Unfortunately, such a mindset is based on a profound misunderstanding of what capitalist globalization is. The simple truth is that as India tries to more and more integrate with the global economy there will be social and cultural transformations along with economic transformations. And it is very difficult to have a liberalized economy on the one hand and a controlled traditional society on the other hand especially in a democratic country which is also extremely diverse. The Modified right wants its young generation to work with global companies but not behave culturally like the youths of London or Paris. Mamata Banerjee says that Kolkata will become London but then when young people start openly expressing their affection for each other (like young people in London) that is not considered desirable. We want the prosperity of the west but not westernization of our culture.

This anxiety, this war within India for the identity of the country is producing a schizophrenic Indian. We desire the prosperity of USA and France, but not the cultural dimensions of their society. We want our Bollywood heroines to have a foreign accent or wear bikini but we want our girls at home to behave themselves 'properly'. If one of them gets raped, we will blame it on them by saying that they wore the wrong kind of clothes and then rush off to see Katrina Kaif in Bang Bang or Deepika Padukone in Happy New Year. We want democracy but we don't want liberal values. Ideally feudalism, capitalism and democracy should co-exist with each other. We want to feel proud of our scientific achievements but we want our faith in gurujis to remain undisturbed. We want dowry in real life and item numbers by scantily clad ex-porn stars on the silver screen.

In all these there is a naïve misunderstanding of what the globalization is all about. It means above all less control not just over the economy but also over the society. It is true that in some countries of the middle east have desperately tried to maintain the distinction between conservative society on the one hand and capitalist economy on the other, the general trend across the world seems to be towards more and integration of culture, aesthetics, values and ideas as well as integration of the economy. Traditional life styles have been reduced to specific rituals rather than daily practice.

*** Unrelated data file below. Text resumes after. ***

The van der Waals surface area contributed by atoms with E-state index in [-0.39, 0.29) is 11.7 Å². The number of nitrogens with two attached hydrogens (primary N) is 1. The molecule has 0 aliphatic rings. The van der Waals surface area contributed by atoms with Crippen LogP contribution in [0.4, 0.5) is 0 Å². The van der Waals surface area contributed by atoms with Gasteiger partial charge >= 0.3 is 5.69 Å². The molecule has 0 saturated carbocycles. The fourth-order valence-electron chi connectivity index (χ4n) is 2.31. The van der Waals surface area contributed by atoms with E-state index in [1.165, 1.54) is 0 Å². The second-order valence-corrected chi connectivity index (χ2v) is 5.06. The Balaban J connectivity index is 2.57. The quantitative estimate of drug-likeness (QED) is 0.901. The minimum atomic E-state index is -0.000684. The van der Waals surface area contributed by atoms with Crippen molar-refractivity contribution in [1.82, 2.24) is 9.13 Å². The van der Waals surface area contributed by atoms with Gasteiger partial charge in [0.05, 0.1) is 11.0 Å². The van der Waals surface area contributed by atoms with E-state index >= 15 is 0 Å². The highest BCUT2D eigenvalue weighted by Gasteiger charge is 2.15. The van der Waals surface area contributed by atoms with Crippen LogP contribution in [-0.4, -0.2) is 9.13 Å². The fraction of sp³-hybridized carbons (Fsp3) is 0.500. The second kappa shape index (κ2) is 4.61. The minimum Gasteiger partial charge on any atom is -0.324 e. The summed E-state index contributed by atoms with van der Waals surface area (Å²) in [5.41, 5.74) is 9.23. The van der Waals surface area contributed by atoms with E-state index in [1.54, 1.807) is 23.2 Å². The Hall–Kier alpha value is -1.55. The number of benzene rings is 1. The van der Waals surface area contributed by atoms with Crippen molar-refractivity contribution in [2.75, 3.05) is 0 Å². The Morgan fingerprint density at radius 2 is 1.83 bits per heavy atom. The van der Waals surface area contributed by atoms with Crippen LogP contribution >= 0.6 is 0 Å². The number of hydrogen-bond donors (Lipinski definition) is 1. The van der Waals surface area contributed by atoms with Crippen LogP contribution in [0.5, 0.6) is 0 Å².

So India seems to be poised to move in either of two directions. On the one hand is integration with global economy and society where the major conflict will be between left and right economic policies rather than what kind of clothes women should wear. This is more or less the case in Latin America. On the other hand there is the possibility of a violent fundamentalist backlash as in countries like Afghanistan and Iran.

Global capital has kissed India although so far it is just a gentle kiss on the cheek rather than an intense locking of the lips. The question that India under Modi will have answer is whether it is ready for tumultuous change that integration with global capitalist world is likely to bring. This change is unlikely to remain confined to the economy only.
First Published: November 15, 2014, 8:08 AM IST